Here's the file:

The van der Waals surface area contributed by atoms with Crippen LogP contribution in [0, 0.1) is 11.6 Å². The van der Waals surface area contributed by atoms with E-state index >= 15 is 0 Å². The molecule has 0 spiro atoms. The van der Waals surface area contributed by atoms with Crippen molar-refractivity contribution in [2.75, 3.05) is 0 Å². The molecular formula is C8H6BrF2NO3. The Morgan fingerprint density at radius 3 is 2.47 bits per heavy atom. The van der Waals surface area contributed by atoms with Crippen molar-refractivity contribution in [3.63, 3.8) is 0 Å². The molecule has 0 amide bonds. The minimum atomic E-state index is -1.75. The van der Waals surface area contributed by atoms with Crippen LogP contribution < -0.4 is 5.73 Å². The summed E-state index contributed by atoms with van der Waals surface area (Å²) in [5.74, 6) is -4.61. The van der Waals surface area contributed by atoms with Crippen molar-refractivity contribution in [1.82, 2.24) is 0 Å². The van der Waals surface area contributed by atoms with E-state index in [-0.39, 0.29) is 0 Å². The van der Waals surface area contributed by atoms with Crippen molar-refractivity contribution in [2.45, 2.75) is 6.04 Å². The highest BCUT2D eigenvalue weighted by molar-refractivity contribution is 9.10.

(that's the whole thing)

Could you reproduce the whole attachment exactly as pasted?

The van der Waals surface area contributed by atoms with Crippen LogP contribution in [0, 0.1) is 11.6 Å². The van der Waals surface area contributed by atoms with E-state index >= 15 is 0 Å². The molecule has 0 spiro atoms. The van der Waals surface area contributed by atoms with Crippen molar-refractivity contribution in [2.75, 3.05) is 0 Å². The molecular formula is C8H6BrF2NO3. The Morgan fingerprint density at radius 3 is 2.47 bits per heavy atom. The van der Waals surface area contributed by atoms with Crippen molar-refractivity contribution in [3.63, 3.8) is 0 Å². The molecule has 0 amide bonds. The minimum atomic E-state index is -1.75. The van der Waals surface area contributed by atoms with Crippen LogP contribution < -0.4 is 5.73 Å². The summed E-state index contributed by atoms with van der Waals surface area (Å²) in [5.74, 6) is -4.61. The van der Waals surface area contributed by atoms with Crippen molar-refractivity contribution in [1.82, 2.24) is 0 Å². The van der Waals surface area contributed by atoms with E-state index in [-0.39, 0.29) is 0 Å². The van der Waals surface area contributed by atoms with Crippen molar-refractivity contribution in [2.45, 2.75) is 6.04 Å². The highest BCUT2D eigenvalue weighted by molar-refractivity contribution is 9.10.